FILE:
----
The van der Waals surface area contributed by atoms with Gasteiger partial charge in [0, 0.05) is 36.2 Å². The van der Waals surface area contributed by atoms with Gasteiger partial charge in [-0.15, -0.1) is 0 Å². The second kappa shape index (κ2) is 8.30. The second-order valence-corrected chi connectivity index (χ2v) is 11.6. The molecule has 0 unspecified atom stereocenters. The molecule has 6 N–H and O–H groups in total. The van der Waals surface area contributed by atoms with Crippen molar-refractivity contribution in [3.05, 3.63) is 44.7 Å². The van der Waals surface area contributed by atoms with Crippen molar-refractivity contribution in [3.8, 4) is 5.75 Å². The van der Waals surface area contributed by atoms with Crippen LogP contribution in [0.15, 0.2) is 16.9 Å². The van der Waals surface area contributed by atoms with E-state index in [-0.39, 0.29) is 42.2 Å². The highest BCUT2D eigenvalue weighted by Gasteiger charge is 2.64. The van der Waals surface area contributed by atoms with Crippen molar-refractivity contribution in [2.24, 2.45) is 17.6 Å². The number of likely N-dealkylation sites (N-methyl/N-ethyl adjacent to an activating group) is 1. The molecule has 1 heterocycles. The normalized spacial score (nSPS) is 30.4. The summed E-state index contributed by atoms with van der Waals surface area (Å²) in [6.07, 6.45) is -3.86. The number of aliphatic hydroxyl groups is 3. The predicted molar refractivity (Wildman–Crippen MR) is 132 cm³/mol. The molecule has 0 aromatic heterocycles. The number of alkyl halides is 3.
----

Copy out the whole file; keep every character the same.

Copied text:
The van der Waals surface area contributed by atoms with Gasteiger partial charge in [0, 0.05) is 36.2 Å². The van der Waals surface area contributed by atoms with Gasteiger partial charge in [-0.15, -0.1) is 0 Å². The second kappa shape index (κ2) is 8.30. The second-order valence-corrected chi connectivity index (χ2v) is 11.6. The molecule has 0 unspecified atom stereocenters. The molecule has 6 N–H and O–H groups in total. The van der Waals surface area contributed by atoms with Crippen molar-refractivity contribution in [3.05, 3.63) is 44.7 Å². The van der Waals surface area contributed by atoms with Crippen molar-refractivity contribution in [3.8, 4) is 5.75 Å². The van der Waals surface area contributed by atoms with Crippen LogP contribution in [0.15, 0.2) is 16.9 Å². The van der Waals surface area contributed by atoms with E-state index in [-0.39, 0.29) is 42.2 Å². The highest BCUT2D eigenvalue weighted by Gasteiger charge is 2.64. The van der Waals surface area contributed by atoms with Crippen molar-refractivity contribution in [2.24, 2.45) is 17.6 Å². The number of likely N-dealkylation sites (N-methyl/N-ethyl adjacent to an activating group) is 1. The molecule has 1 heterocycles. The normalized spacial score (nSPS) is 30.4. The summed E-state index contributed by atoms with van der Waals surface area (Å²) in [6.07, 6.45) is -3.86. The number of aliphatic hydroxyl groups is 3. The predicted molar refractivity (Wildman–Crippen MR) is 132 cm³/mol. The molecule has 0 aromatic heterocycles. The number of alkyl halides is 3.